Caribbean (a Michener novel)

island scene in center of dust jacketJames A. Michener’s novelistic style is as distinctive as a fingerprint.

In Caribbean, the Michener imprint is unusually sunny considering how bleak much of Caribbean history is.

The first chapter ends with cannibals eating a tribe they despise for playing ballgames instead of making war.

That sets the stage for centuries of conflicts both among those who live around the Caribbean Sea and between nations far away who prefer to fight their wars far from home. (More civilized, don’t ya’ know.)

Famous names like Columbus and Sir Francis Drake appear, along with a host of less familiar Caribbean heroes and villains.

The chapters of Caribbean read almost like short stories, which makes the hefty novel very accessible.

drawing of sugar processing plant
Sugar plantation

Two intertwined themes run through all the stories: Race relations and economic survival.

From the appearance of white explorers to Michener’s day, the Western belief in white superiority prevented darker skinned individuals from participating in a significant way in the islands’ economies.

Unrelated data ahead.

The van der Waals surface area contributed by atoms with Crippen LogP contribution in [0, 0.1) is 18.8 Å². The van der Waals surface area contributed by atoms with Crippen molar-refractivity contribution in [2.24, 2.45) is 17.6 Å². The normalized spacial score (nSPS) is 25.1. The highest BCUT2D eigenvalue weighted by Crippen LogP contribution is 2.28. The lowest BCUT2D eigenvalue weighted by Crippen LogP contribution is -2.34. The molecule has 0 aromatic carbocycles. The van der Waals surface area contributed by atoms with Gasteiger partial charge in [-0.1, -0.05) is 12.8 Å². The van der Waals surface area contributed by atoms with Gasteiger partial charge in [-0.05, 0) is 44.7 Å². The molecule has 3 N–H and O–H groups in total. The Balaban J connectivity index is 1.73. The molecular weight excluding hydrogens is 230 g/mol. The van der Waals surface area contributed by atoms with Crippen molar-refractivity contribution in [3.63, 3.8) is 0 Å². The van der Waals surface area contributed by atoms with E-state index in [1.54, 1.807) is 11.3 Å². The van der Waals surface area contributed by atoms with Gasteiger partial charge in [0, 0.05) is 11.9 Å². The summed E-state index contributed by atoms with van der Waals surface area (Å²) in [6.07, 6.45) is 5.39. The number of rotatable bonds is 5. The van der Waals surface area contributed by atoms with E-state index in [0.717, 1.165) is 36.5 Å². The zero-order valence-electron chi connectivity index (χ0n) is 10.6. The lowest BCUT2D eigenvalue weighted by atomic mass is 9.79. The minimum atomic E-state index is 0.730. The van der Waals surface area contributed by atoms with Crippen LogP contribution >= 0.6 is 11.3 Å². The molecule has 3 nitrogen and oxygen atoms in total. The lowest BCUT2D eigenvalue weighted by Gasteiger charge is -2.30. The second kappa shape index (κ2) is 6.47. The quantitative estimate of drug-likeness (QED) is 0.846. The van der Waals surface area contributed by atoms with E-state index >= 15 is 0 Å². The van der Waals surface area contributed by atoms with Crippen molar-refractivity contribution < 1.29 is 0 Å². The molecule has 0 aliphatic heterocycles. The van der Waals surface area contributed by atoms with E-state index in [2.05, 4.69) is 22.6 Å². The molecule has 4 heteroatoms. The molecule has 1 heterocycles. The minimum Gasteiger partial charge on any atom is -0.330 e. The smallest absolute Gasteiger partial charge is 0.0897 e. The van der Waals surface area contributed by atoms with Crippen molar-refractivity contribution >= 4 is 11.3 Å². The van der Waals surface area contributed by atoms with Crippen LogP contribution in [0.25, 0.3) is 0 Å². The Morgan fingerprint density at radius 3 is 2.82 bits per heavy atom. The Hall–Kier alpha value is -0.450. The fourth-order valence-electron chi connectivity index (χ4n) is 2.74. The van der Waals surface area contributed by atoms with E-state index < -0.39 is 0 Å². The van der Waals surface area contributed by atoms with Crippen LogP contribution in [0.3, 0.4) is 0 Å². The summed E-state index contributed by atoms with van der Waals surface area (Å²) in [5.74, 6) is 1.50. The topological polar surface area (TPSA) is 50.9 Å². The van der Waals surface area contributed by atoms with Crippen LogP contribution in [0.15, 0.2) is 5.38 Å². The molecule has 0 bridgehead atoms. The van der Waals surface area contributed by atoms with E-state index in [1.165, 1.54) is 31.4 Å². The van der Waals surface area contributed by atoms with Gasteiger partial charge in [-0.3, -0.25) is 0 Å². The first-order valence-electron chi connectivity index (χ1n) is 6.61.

The exodus of the most talented among them has left the islands at the mercy of the North American tourist trade.

The novel is worth reading as a novel and equally worth reading as a discussion of economic and political realities that are still impacting the United States.

Caribbean by James A. Michener
Cartography by Jean Paul Tremblay
Illustrations by Franca Nucci Haynes
Random House. ©1989. 672 p.
1989 bestseller #5 my grade: A+

©2019 Linda G. Aragoni

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Linda Aragoni

I make big ideas simple for learners. My program for turning teens and adults into competent writers is just eight sentences, 34 words.

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